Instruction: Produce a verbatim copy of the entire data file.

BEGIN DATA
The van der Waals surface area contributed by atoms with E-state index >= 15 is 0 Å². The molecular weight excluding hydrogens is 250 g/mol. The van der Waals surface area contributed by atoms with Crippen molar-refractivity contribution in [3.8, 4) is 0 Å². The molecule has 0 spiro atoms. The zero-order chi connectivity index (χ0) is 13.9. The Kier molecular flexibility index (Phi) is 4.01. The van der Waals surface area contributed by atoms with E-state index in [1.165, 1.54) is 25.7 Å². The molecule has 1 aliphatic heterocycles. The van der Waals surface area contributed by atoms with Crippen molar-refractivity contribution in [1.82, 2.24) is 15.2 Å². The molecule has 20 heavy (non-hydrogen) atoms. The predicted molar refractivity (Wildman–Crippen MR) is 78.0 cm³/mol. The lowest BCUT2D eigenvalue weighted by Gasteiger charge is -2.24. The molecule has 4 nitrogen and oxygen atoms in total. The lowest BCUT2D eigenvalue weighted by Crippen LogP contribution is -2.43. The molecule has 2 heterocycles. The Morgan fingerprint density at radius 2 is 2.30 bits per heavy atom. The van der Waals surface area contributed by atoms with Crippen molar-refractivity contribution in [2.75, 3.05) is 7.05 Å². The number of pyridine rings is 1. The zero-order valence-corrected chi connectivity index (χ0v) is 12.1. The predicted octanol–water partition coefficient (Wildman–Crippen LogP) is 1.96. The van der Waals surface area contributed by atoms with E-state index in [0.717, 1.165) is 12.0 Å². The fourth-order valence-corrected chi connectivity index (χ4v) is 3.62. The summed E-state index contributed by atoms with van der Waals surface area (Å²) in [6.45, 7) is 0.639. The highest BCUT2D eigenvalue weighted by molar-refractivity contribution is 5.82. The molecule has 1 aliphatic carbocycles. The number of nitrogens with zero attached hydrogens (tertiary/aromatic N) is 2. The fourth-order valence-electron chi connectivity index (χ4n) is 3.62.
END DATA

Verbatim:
The van der Waals surface area contributed by atoms with E-state index >= 15 is 0 Å². The molecular weight excluding hydrogens is 250 g/mol. The van der Waals surface area contributed by atoms with Crippen molar-refractivity contribution in [3.8, 4) is 0 Å². The molecule has 0 spiro atoms. The zero-order chi connectivity index (χ0) is 13.9. The Kier molecular flexibility index (Phi) is 4.01. The van der Waals surface area contributed by atoms with E-state index in [1.165, 1.54) is 25.7 Å². The molecule has 1 aliphatic heterocycles. The van der Waals surface area contributed by atoms with Crippen molar-refractivity contribution in [1.82, 2.24) is 15.2 Å². The molecule has 20 heavy (non-hydrogen) atoms. The predicted molar refractivity (Wildman–Crippen MR) is 78.0 cm³/mol. The lowest BCUT2D eigenvalue weighted by Gasteiger charge is -2.24. The molecule has 4 nitrogen and oxygen atoms in total. The lowest BCUT2D eigenvalue weighted by Crippen LogP contribution is -2.43. The molecule has 2 heterocycles. The Morgan fingerprint density at radius 2 is 2.30 bits per heavy atom. The van der Waals surface area contributed by atoms with Crippen molar-refractivity contribution in [2.75, 3.05) is 7.05 Å². The number of pyridine rings is 1. The zero-order valence-corrected chi connectivity index (χ0v) is 12.1. The predicted octanol–water partition coefficient (Wildman–Crippen LogP) is 1.96. The van der Waals surface area contributed by atoms with E-state index in [0.717, 1.165) is 12.0 Å². The fourth-order valence-corrected chi connectivity index (χ4v) is 3.62. The summed E-state index contributed by atoms with van der Waals surface area (Å²) in [6.45, 7) is 0.639. The highest BCUT2D eigenvalue weighted by molar-refractivity contribution is 5.82. The molecule has 1 aliphatic carbocycles. The number of nitrogens with zero attached hydrogens (tertiary/aromatic N) is 2. The fourth-order valence-electron chi connectivity index (χ4n) is 3.62.